This week we are wrapping up the fashion part of the 1920s style guide with a look at men’s and women’s accessories: Gloves, watches, handkerchiefs, cigarette holders, flasks, glasses, umbrellas, and canes.
Traveling from place to place, gloves kept hands warm and clean. For men, formal occasions called for white gloves, while day colors came in brown and grey leather. The fit snugly and closed with a button at the wrist. They were removed indoors along with hats for lengthy visits and entertaining parties. Leather driving gloves became requisite items for all car owners.
Many women of the 1920s would no sooner leave the house without gloves than they would leave without a hat. Gloves were either wrist-length or the longer gauntlet length. Very long white button up leather or silk gloves were worn during formal evenings. Thick leather gloves with wool lining were worn in the winter, while summer and spring called for silk, cotton, and lace. Colors were dyed to match either a dress or accessories for the upper class, or were a plain neutral color for the lower classes. Gloves often had ornate decorations on the cuffs. When not worn, it was considered tacky to carry gloves or wave them through the air. They were to be put in a coat pocket or handbag. Gloves remained on at all times unless a woman was doing something that could dirty her gloves, such as eating, smoking, or applying makeup. : )
Wristwatches grew in popularity throughout the ’20s. In the beginning of the decade, wristwatches were basically pocket watches on straps. Over time, watchmakers used smaller works specifically made for watches, which allowed for a change in shape of the watch. Rectangular watches with rounded corners became available. Regardless of shape, almost all women’s wristwatches were on silk ribbon bands and men’s on leather straps. Fancy ones had filigree or inset diamond casings. White gold was the most popular, with yellow gold being another option.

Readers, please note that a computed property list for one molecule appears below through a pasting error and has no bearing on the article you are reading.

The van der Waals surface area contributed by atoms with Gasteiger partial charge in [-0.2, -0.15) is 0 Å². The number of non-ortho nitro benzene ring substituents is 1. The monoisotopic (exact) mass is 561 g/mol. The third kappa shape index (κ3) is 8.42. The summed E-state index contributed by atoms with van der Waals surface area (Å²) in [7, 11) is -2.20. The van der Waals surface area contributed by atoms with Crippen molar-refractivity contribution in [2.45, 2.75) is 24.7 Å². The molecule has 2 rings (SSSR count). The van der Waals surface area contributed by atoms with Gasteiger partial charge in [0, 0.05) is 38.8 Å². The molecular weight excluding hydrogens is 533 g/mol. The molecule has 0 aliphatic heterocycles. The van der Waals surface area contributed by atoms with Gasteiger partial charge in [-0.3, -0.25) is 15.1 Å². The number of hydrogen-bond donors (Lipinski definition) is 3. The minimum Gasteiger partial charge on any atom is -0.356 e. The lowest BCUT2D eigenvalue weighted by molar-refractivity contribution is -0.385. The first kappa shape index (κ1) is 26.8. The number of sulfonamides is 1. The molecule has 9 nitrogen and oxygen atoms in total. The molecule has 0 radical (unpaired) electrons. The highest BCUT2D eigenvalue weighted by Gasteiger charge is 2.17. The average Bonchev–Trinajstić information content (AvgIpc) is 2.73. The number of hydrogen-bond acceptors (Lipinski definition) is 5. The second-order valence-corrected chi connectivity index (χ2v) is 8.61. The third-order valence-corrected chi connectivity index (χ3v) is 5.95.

Many men still carried fob watches, AKA pocket watches. They dangled from a watch chain, which attached to the vest on one end and the watch on the other. The watch sat in another pocket on the opposite side of the vest. But what about a man who wasn’t wearing a vest? A belt clip with chain was the solution. Belt clips were usually yellow gold with a monogram in the center to match the monogram on the back of the pocket watch. For traditional men and extra stylish gangsters, a wrist watch was still too sporty and casual. The pocket watch was a slow fad to die.
I have a few 1920s inspired men’s watches on the accessories page.
Ladies’ pretty cotton, linen, and lace handkerchiefs were still very common, although their use dropped off a bit in the ’20s when disposable tissues became available. These small pieces of cloth were a blank canvas before hand-embroidery was applied, resulting in endless designs. Ladies took patterns and ideas from home arts magazines. Many hankies featured the Art Deco designs that were very popular at the time and also had floral prints. Usually just the edges or corners were embroidered, leaving the center pure. Monogramming was still very trendy, too. With an increase in wealth and travel, many women collected souvenir handkerchiefs from the ships they sailed on or hotels they slept in. Even department stores gave away free handkerchiefs to faithful customers. These mass produced hankies featured printed designs rather than embroidery. It was the latest and greatest technique, resulting in vivid colors and very Art Deco designs. Full color hankies didn’t become trendy till the 1930s.